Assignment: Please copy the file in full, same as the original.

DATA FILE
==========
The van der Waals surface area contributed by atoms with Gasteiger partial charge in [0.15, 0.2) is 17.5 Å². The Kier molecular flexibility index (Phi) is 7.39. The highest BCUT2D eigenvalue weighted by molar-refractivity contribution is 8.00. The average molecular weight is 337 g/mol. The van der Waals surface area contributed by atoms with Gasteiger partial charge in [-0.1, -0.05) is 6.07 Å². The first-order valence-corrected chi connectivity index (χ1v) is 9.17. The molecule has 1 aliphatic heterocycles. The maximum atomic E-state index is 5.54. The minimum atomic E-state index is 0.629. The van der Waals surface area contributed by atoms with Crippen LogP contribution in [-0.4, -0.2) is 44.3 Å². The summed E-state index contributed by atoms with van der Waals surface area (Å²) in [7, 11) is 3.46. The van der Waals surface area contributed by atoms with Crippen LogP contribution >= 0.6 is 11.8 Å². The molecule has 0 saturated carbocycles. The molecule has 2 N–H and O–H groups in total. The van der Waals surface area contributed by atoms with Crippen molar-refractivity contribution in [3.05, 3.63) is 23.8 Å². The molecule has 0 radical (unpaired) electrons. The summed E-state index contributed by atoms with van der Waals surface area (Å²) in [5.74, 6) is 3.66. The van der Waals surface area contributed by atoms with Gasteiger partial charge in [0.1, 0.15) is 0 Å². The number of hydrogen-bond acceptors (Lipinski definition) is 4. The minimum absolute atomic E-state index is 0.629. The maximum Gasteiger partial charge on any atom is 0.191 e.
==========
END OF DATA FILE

The van der Waals surface area contributed by atoms with Gasteiger partial charge in [0.15, 0.2) is 17.5 Å². The Kier molecular flexibility index (Phi) is 7.39. The highest BCUT2D eigenvalue weighted by molar-refractivity contribution is 8.00. The average molecular weight is 337 g/mol. The van der Waals surface area contributed by atoms with Gasteiger partial charge in [-0.1, -0.05) is 6.07 Å². The first-order valence-corrected chi connectivity index (χ1v) is 9.17. The molecule has 1 aliphatic heterocycles. The maximum atomic E-state index is 5.54. The minimum atomic E-state index is 0.629. The van der Waals surface area contributed by atoms with Crippen LogP contribution in [-0.4, -0.2) is 44.3 Å². The summed E-state index contributed by atoms with van der Waals surface area (Å²) in [7, 11) is 3.46. The van der Waals surface area contributed by atoms with Crippen LogP contribution >= 0.6 is 11.8 Å². The molecule has 0 saturated carbocycles. The molecule has 2 N–H and O–H groups in total. The van der Waals surface area contributed by atoms with Crippen molar-refractivity contribution in [3.05, 3.63) is 23.8 Å². The molecule has 0 radical (unpaired) electrons. The summed E-state index contributed by atoms with van der Waals surface area (Å²) in [5.74, 6) is 3.66. The van der Waals surface area contributed by atoms with Gasteiger partial charge in [0.1, 0.15) is 0 Å². The number of hydrogen-bond acceptors (Lipinski definition) is 4. The minimum absolute atomic E-state index is 0.629. The maximum Gasteiger partial charge on any atom is 0.191 e.